How to Identify Revenue and Margin Targets
In an on-going blog series on building two-sided risk models, Premier experts are providing insight on how to ready your health system for a successful transition. Here, we focus on a critical operational challenge – setting financial targets and reimbursement rates in the era of value-based contracts.
Providers and health systems are accustomed to identifying target fee-for-service rates. However, with value-based models comes a different way of billing and paying for care. Providers are usually required to sacrifice a portion of the base reimbursement rate in exchange for the opportunity to achieve bonus payments for meeting specific performance goals. But reconciling these financial targets and determining the appropriate trade-off between base rates and potential bonuses is a struggle for providers – and one that comes with high stakes.
As a guide to health systems who are new to value-based contracts with commercial payers, the following is a simplified, pragmatic process for identifying an appropriate range of revenue and margin targets for those contracts. The process outlined here aims to help health systems protect themselves from unexpected gaps in revenue, therefore allowing providers an opportunity to experiment with population health without assuming an unworkable level of financial risk.
Step 1. Understand the Margins Needed from Commercial Payers
Most CFOs are familiar with at last one process for identifying the total revenue and margin needed from commercial contracts. For the purpose of this article, a simplified model is below which starts with the range of margins the system would realistically like to generate (in absolute dollar terms), and then subtracts the margin generated by payers with whom you have minimal ability to negotiate. The key take home message here is to employ a range of margins with realistic low end, target, and high end figures.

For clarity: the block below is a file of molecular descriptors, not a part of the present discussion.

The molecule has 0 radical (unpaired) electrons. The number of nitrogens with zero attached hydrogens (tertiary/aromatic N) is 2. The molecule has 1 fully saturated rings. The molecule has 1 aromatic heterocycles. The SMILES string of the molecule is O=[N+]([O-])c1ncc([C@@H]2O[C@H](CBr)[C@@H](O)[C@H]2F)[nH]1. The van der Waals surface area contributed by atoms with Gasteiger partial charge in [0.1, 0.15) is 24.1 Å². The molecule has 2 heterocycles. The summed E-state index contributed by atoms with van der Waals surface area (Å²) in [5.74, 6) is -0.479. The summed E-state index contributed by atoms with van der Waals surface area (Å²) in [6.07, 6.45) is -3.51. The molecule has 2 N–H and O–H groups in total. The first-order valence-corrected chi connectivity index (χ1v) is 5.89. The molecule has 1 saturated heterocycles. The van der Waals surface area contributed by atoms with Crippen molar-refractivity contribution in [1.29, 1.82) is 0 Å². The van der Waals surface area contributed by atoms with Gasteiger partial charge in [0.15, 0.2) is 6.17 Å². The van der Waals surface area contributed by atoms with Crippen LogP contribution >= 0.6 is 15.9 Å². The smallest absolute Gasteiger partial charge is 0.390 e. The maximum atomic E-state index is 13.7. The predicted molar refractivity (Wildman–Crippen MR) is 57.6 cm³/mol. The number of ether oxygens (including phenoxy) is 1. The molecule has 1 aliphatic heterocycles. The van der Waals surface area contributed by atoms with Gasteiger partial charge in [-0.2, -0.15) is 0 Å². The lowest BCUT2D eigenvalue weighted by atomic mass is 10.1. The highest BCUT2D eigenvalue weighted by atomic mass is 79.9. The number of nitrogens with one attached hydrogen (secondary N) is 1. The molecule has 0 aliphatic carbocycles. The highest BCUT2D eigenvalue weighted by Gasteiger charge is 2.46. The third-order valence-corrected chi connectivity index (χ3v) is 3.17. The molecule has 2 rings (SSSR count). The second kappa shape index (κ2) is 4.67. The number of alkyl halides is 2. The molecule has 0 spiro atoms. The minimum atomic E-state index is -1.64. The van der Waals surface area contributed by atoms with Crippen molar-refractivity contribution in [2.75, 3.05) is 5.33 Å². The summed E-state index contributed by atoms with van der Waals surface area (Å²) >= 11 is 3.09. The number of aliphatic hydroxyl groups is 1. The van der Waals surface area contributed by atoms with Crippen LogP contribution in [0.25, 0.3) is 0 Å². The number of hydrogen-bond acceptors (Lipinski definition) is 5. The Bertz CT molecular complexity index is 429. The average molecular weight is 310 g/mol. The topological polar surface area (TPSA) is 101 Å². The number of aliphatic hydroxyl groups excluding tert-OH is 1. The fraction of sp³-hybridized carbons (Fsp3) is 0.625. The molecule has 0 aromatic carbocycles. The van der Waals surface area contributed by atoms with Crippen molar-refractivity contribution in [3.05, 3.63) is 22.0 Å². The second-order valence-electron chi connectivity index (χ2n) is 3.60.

The remaining figure represents the total dollars, including both base rates and incentive payments that need to be achieved. Divide that by the average operating margin for the commercial payers to see the revenue needed from the commercial payers.
Step 2. Set the Revenue Goals for Each Contract
Once you have a grasp of the margins needed, the next step is to take the range of calculated revenues and assign a portion to specific contracts.
Of course there are numerous qualitative factors to consider when contemplating what rate increases may be possible, including variables such as: the relative increase gained in the last contracting period, the current payment rates relative to the rest of the market and the payer’s market position. I personally like to use a simple volume/discount rate paradigm in which payers with lower volumes pay a higher per unit rate (see example below). But, whatever system the hospital currently has in place should be sufficient, so long as you arrive at a range of revenue targets for each contract.
With this information the system can set expectations for the range of revenue expected from each agreement and ensure it ties back to the total margin the system requires.
Once you have calculated your margin and revenue ranges, you are ready to tackle decisions around the “value-based” components of value-based contracts. Stay tuned for an accompanying blog post on additional, qualitative considerations as you navigate the financial elements of two-sided risk models and value-based contracts.
Do you have additional questions about transitioning to a risk-based arrangement? Download our white paper “Building Successful Two-Sided Risk Models,” and listen to our webinar from January 11, “Preparing to Take Two-Sided Risk.”
I’m a consultant who helps physicians and health systems achieve greater operational, financial and strategic alignment. When I’m not working you’ll find me with my wife looking for the best restaurants in the Dallas/Fort Worth area or scouring the local bookstores. Connect with me on LinkedIn.
The post Building Blocks of Success for Two-Sided Risk Models– Part 2: Value-Based Contracting appeared first on Action For Better Healthcare.